• 1 Tablespoon butter
  • 1 cup tomato sauce
  • 1 cup beef stock
  • 1/2 cup red wine
  • 2 Tablespoons capers

For Serving
  • polenta
  • 1/2 cup grated parmesan cheese
  • caperberries, for garnish

Preheat an oven to 350 degrees Fahrenheit. Season short ribs liberally with salt and pepper. Set aside. In a Dutch oven, melt 1 Tablespoon butter in 2 Tablespoons olive oil. Add the onions and fennel. Cook until onions are just translucent.

Add the short ribs to the pan. Sear for 2 to 3 minutes per side. Pour in the tomato sauce, stock, and red wine. Top with capers. Bring liquid to a boil.

Place it in the oven to braise for 2-1/2 to 3 hours. The meat should be tender and almost falling off the bone.

To Serve
Cook polenta according to package.  Add in cheese and stir to incorporate. Remove ribs carefully from the sauce. Scoop polenta into individual serving bowls and top with short rib. Garnish with caperberries and serve immediately. 

Travaglino NV Metodo Classico 
Cuvée 59 Brut Sparkling

The second bottle I received from the consortium was the Travaglino NV Metodo Classico Cuvée 59 Brut Sparkling. Made from a blend of Pinot Nero and Chardonnay, this wine was made in the classic method of a second fermentation in the bottle.

This winery has a fascinating history, dating back to 1111 and occupying a Medieval monastery. Since 1868 it has been owned by the Comi family.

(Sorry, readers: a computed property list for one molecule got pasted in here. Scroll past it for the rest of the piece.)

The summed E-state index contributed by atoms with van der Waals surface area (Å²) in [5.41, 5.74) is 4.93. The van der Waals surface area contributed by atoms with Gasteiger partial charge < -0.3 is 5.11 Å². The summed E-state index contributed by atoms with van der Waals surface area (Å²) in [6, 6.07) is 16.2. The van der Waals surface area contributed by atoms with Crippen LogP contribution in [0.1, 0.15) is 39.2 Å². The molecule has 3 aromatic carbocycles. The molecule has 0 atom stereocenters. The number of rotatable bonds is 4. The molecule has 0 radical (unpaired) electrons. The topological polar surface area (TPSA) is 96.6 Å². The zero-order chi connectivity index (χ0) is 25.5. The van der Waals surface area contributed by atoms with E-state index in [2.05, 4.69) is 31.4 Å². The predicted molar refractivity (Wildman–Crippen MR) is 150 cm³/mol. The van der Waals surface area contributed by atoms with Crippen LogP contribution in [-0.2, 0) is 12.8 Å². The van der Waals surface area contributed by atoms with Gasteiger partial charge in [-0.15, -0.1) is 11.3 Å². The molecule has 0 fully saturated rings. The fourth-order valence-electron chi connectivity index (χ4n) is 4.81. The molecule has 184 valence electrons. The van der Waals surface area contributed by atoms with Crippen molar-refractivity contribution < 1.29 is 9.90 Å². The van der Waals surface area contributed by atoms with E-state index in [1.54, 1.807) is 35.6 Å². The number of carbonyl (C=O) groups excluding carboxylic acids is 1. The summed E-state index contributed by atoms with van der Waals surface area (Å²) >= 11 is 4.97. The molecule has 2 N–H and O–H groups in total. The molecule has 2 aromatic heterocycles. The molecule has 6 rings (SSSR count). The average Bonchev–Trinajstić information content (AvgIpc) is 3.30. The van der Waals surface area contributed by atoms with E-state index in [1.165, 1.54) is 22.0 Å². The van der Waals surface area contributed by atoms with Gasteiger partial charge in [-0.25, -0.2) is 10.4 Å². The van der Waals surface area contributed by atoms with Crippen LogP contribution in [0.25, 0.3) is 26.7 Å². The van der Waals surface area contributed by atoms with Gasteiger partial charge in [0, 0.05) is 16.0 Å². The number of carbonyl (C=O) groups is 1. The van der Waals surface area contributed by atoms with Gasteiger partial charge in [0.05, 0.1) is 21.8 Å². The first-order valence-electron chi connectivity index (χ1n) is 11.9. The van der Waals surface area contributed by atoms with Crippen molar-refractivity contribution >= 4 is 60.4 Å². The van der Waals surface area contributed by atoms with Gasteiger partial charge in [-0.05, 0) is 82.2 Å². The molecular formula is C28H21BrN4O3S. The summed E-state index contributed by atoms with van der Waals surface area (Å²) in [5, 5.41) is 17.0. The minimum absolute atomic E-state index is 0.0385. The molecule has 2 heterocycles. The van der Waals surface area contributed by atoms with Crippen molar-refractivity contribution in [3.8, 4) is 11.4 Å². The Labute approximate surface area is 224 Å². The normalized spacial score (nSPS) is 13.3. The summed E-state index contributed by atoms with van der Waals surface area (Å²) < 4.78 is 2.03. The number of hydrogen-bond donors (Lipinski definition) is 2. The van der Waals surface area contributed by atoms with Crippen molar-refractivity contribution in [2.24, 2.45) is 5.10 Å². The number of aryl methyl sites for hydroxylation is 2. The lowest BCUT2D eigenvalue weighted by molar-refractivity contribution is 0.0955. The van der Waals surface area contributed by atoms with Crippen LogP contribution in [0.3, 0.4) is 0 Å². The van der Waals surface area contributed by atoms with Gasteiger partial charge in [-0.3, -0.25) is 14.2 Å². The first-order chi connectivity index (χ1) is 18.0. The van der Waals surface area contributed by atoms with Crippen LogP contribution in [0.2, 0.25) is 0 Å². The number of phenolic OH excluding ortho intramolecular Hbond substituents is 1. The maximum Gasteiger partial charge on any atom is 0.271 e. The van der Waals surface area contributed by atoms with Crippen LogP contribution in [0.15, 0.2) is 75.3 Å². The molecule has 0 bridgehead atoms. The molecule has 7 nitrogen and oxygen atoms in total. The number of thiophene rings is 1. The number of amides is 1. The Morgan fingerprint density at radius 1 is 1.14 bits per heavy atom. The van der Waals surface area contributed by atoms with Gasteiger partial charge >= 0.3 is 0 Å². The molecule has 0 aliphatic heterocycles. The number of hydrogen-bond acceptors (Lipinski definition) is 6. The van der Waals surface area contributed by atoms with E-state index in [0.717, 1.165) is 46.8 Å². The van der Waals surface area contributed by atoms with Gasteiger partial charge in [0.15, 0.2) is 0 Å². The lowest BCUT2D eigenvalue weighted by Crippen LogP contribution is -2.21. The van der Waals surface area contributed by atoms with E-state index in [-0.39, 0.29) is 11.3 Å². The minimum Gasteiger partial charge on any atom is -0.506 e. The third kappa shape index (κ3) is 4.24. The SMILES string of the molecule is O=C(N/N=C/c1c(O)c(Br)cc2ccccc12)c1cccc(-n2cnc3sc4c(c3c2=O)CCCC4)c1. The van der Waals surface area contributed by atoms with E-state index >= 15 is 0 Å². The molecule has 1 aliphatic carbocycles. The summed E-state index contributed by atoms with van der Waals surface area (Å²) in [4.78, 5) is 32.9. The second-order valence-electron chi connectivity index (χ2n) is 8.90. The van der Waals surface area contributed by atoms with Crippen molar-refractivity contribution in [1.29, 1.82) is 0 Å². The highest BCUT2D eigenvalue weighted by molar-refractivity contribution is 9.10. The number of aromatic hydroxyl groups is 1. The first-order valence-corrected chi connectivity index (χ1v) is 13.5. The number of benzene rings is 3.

The wine poured a beautiful golden straw color and had aromas of acacia and peaches. But it was the subtle notes of brioche that had me longing to pair the wine as a match for a pastry dessert. Done! I made some puff pastry and served the wine with macerated berries, whipped cream and a drizzle of chocolate.

And, again, Jake helped himself to a second pour of the wine...and a second layered pastry. Needless to say, we went on an especially long bike ride the following day.

Well, that's a wrap on my Oltrepò Pavese post. I will certainly have to track down some other bottles since Jake was such a fan of the two we tried. The #ItalianFWT group will be back in March with pieces about natural and organic wine. Stay tuned...

Find the Oltrepò Pavese Wine Consortium on the web, on Facebook, on Instagram, on Twitter

*Disclosure: I received compensation in the form of wine samples for recipe development and generating social media traction. My opinions do not necessarily reflect the opinions of the organizer and sponsors of this event.


  1. That dish - short ribs with polenta - perfect pairing! Your recipes are always an inspiration!

    1. It was such a great pairing. Thanks for stopping by! XOXO

  2. The dessert is gorgeous but I'm more interested in the short ribs for which I now have a hankering.